It's an old folk remedy. This fruit is loaded with nutrients called antioxidants, and it may help fight inflammation. In some lab studies, an extract from the berries appears to block flu viruses. But scientists caution that more study is needed.
Its dark color is a sign that it's got plenty of nutrients called anthocyanins. There isn't any research that shows acai is good for any specific condition. But in general, antioxidants from foods are a key part of a healthy lifestyle.Enjoy these berries in juice or smoothies, or try them dried and mixed with granola
It's the part of a wheat seed that feeds a baby wheat plant, and it's rich in nutrients. It's a great way to get zinc, antioxidants, and B vitamins.
Wheat germ delivers a good mix of fiber, protein, and some healthy fat. In recipes, you can substitute some of the regular flour with wheat germ.
You'll find lots of nutrients in this "super food." One of them is folate, which helps your body make new cells and repair DNA. It also boasts fiber, antioxidants such as vitamin C, and more. Eat spinach raw or lightly cooked to get the most benefit.
It's easy to find at the grocery store, and it's an immune-boosting basic. You'll get plenty of nutrients that protect your body from damage. It has vitamins A and C, and the antioxidant glutathione. Add to any dish or top with some low-fat cheese to round out a side dish.
This kitchen staple does more than punch up the flavor of food. Raw garlic can help beat skin infections thanks to its ability to fight bacteria, viruses, and fungi. To get the benefits, you have to use the real stuff, though, not garlic powder. A garlic supplement may even help lower your cholesterol.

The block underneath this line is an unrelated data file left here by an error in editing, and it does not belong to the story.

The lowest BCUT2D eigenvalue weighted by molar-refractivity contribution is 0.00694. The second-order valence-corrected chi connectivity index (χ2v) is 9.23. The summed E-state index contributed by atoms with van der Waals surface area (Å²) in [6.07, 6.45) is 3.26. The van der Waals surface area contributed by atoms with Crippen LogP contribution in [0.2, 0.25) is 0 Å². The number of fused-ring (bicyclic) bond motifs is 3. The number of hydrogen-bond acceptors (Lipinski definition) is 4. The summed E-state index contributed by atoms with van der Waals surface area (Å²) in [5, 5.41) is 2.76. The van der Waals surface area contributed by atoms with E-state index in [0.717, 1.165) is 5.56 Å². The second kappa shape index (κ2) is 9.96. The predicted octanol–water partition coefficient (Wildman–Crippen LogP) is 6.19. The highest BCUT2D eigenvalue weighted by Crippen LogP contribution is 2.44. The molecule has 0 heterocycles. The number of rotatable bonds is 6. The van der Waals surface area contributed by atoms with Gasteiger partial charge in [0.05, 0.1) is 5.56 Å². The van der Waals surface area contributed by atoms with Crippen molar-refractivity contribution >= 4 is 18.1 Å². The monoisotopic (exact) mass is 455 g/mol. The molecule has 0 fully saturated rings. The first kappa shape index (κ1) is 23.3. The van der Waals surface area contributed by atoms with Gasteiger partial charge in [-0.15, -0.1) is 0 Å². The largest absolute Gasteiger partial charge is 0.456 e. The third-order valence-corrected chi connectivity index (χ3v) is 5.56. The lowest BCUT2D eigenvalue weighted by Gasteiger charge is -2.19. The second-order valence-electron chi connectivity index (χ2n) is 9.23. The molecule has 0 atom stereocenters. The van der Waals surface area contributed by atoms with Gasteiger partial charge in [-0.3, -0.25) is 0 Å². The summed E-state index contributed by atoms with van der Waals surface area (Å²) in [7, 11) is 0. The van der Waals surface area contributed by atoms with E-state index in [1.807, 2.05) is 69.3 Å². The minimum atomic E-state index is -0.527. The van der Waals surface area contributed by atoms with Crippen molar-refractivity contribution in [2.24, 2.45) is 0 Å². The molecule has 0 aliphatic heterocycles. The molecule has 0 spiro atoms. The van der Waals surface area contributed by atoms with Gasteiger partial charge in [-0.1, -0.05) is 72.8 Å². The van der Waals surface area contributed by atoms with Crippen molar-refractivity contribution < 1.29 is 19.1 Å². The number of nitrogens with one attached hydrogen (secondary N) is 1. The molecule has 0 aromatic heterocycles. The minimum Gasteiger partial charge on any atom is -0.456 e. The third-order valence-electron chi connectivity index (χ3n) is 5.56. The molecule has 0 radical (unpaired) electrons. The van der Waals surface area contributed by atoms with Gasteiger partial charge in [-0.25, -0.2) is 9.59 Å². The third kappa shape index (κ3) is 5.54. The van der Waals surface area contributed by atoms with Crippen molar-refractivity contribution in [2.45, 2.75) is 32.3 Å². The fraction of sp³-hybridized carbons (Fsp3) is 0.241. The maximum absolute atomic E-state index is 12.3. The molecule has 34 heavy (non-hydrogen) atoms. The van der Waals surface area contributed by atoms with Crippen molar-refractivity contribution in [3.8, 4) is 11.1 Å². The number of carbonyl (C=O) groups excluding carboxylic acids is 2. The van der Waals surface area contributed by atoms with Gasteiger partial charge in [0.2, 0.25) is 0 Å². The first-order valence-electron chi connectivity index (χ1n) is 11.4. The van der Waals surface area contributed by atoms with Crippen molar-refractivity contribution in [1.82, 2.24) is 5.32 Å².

The ancient Egyptians were on to something when they used this colorful fruit to treat infections. So far, most modern research has focused on pomegranate extract, but the juice shows promise: It may help your body fight bacteria and several kinds of viruses, including the flu.12 / 17
Maybe you love ginger for the spicy kick it gives Asian food. Or because when you drink it in tea or ginger ale, it can ease nausea and vomiting. But wait -- there's more. This knobby root is also a good source of antioxidants. Skip the supplements, though. Add ginger to stir fries or steep it in hot water to make tea. Antioxidants work best in your body when you get them straight from fruits and veggies.Source: https://www.webmd.com/cold-and-flu/ss/slideshow-immune-foods?ecd=wnl_spr_031120&ctr=wnl-spr-031120_nsl-LeadModule_cta&mb=wmylMVzCm%409FopUKnVVfVe2Lkz4QvFpZloobMyy2Us4%3d
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